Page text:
So the owners want people to enjoy the village but pay for its upkeep, but they haven't had it protected through the National Trust, which we're members of. Maybe we'll go back for a guerrilla raid tomorrow.


Big John said...

Michael, I was in Devon with my family last week staying in Ilfracombe. I did consider visting Clovelly as I picked up a flyer in the hotel, but when I realised they wanted paying for the visit thought better of it. Having read your blog I'm glad i did now as it seems highly unorthodox.

Michael Taylor said...

You should have gone. park up at the top car park. Walk out, back down the lane towards the "no entry" signs and into the village. Keep on walking until you find something you like. If anyone stops you, tell them to stick their entrance fee up their arse and remind them that the council pay for the roads.

Anonymous said...

Very interesting, thanks for putting this out into the public domain. I am a local B&B owner and I always tell people to visit Clovelly, as it is absolutly gorgous, but to use the public side road that links to the public cobbled street. Perfectly legal, and no trespassing or fare-evading.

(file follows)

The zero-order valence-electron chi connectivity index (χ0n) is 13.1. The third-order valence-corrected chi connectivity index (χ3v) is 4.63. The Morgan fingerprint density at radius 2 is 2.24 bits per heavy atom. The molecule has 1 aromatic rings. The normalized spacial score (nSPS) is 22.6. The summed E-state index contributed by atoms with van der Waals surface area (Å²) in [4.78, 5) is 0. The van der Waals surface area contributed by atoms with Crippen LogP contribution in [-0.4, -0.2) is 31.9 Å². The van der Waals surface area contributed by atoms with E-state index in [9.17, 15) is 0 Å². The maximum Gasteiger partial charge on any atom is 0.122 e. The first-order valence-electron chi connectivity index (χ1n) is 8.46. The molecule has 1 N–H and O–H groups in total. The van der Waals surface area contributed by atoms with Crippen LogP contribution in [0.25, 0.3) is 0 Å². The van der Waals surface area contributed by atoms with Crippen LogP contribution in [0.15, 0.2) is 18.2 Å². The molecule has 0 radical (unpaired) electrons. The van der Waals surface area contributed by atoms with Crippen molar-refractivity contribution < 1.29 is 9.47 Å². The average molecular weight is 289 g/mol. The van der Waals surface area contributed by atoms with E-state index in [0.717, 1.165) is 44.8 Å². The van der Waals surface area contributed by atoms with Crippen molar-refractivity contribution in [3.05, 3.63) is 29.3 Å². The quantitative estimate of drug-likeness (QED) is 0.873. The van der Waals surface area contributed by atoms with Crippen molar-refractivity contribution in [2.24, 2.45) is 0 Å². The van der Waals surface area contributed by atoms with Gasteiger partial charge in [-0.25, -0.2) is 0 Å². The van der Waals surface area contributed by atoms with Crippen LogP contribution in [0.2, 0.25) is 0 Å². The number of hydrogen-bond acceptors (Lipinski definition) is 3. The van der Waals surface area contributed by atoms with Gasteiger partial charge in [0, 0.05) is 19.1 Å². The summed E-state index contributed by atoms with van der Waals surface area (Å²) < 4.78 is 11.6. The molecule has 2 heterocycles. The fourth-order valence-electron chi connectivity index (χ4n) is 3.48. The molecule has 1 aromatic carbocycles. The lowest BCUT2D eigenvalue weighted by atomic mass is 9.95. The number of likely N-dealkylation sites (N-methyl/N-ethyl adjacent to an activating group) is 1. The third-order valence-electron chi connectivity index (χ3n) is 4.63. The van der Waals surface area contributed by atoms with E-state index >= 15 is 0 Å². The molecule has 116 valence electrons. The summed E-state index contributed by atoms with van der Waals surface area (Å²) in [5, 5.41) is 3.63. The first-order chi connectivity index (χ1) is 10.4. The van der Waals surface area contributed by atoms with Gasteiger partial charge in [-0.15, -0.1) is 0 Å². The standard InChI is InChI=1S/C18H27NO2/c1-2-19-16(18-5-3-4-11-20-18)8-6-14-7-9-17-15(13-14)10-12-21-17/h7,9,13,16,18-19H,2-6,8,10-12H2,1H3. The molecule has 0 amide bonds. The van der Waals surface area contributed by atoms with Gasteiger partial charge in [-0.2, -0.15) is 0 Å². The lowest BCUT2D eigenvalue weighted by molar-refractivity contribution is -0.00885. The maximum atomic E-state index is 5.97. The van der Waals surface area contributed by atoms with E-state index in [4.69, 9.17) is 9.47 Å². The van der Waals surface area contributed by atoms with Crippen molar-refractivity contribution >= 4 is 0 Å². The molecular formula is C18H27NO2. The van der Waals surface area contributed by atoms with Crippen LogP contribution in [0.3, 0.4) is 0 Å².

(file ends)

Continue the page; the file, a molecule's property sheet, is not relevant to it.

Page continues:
The money made by the admissions desk is massive - on a good summer's day they can take £30-£50,000. This in one of the poorest rural areas of the UK.

You are completely correct, the village is all privately owned by the Rous family, but the main street going down through it is a public street like any other in the land. It is very dodgy and I believe if anyone ever challenged it legally, the company would be forced to back down. But Mr Rous is worth over £100 million so he is seemingly above the law.

Us locals consider Clovelly beautiful yet at the same time a stain to North Devon, one of the most picturesque areas in the world.

The more people who know about the alternative - and LEGAL - way of accessing the village for free, the better.